In addition to being aware of your risk for lung cancer, you should also contact your physician if you exhibit any of the common lung cancer symptoms below.

  • A new, unremitting cough (or a change in a chronic cough)
  • Coughing up blood (hemoptysis)
  • Shortness of breath (dyspnea)
  • New chest pain
  • Recurrent pneumonias
  • Unexplained weight loss
  • Fatigue

Click here to find out if you are at risk for lung cancer. If you would like to talk with someone on the phone, call our HelpLine at 1-800-298-2436. Or meet with a Healthcare Professional in-person at a national Screening Centers of Excellence to find out if a low-dose screening CT scan is right for you.

If you have recently been diagnosed with lung cancer, you have options. Not all treatments are right for every person but learning about the possibilities can help you have an informed discussion with your doctor. Click here to learn about treatment options.

 

 

 

 

 

 

 

Your Children Are Eternity

By Jim Pantelas

Jim, his wife and his three daughters at a butterfly exhibit.

Jim, his wife and his three daughters at a butterfly exhibit.

When I was 26 years old my father died as the result of lung cancer. His case was so advanced that he died 7 days after his actual diagnosis. Fast-forward several years later to my own diagnosis and so much had changed, but all too much seemed the same.

The day I was diagnosed with lung cancer my wife Cathy was 6 months pregnant. We had the PET and CAT scans, knew the size of the tumor and we were assured that we were dealing with an early stage cancer, and that I could have a very good outcome. I went into the operating room with a Stage 1B cancer only to come out of that room minus 75% of my right lung and staged at 3B with stage 4 lymph node involvement.

With the change in the understanding of how my cancer had spread came the need to re-think how aggressive we might want to be in my post-operative treatments. I was offered, and I accepted a trial treatment regimen that included daily radiation and weekly chemo treatments. Four weeks after my surgery those treatments began, and they continued over the next several months. But it wasn’t those treatments that filled our world.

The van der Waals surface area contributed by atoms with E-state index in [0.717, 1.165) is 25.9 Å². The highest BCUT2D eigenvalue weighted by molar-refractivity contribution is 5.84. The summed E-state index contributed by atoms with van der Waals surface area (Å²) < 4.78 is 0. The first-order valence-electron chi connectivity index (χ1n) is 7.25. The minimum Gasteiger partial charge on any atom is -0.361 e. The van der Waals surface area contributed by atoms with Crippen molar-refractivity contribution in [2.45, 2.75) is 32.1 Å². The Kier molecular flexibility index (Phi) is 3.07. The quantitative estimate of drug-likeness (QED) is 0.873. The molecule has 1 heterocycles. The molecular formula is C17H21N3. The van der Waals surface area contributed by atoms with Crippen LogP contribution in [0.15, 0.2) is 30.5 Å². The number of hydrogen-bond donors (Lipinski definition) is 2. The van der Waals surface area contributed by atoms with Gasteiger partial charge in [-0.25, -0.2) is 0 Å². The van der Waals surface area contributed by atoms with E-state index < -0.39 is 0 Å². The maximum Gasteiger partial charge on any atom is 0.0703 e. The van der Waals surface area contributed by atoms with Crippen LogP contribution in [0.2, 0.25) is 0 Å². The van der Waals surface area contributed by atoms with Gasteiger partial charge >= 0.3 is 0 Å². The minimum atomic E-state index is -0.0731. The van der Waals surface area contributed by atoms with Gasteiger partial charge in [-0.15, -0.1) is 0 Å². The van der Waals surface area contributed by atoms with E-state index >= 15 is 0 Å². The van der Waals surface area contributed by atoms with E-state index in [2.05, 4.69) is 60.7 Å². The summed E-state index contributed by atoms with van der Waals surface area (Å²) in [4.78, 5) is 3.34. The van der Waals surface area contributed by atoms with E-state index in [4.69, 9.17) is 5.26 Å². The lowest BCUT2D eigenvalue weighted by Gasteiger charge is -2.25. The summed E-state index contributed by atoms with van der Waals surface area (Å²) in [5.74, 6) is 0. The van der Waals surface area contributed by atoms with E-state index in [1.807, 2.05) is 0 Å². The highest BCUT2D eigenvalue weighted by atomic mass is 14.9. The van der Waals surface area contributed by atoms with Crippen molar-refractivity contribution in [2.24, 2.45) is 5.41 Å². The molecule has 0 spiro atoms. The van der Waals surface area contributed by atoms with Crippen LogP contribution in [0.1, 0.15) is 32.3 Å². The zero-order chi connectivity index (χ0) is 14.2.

In the weeks between my operation and my daughter’s birth all of the “deals” we made were that I be allowed to live long enough to see her born. And life remained fairly hectic. Cathy’s baby shower went off while I was confined to my recliner, and while I couldn’t climb the stairs or help, family members came over and finished the nursery, friends took care of the yard work, and neighbors dropped off food.

Three weeks after starting my post-operative therapies, and on a day in which small mountains were moved to allow me to have my chemo treatment early, my wife gave birth to our daughter Stella and she was so very beautiful!

An old adage says that your last death happens when your name is spoken for the last time. For me Stella’s birth in some weird way made my physical death more palatable. She was here, and she would be able to live on when I could not. So I wrote her notes – things I’d want her to get on birthdays, Valentines or Christmas, and I reached out to friends to welcome them to share stories with her if I could not.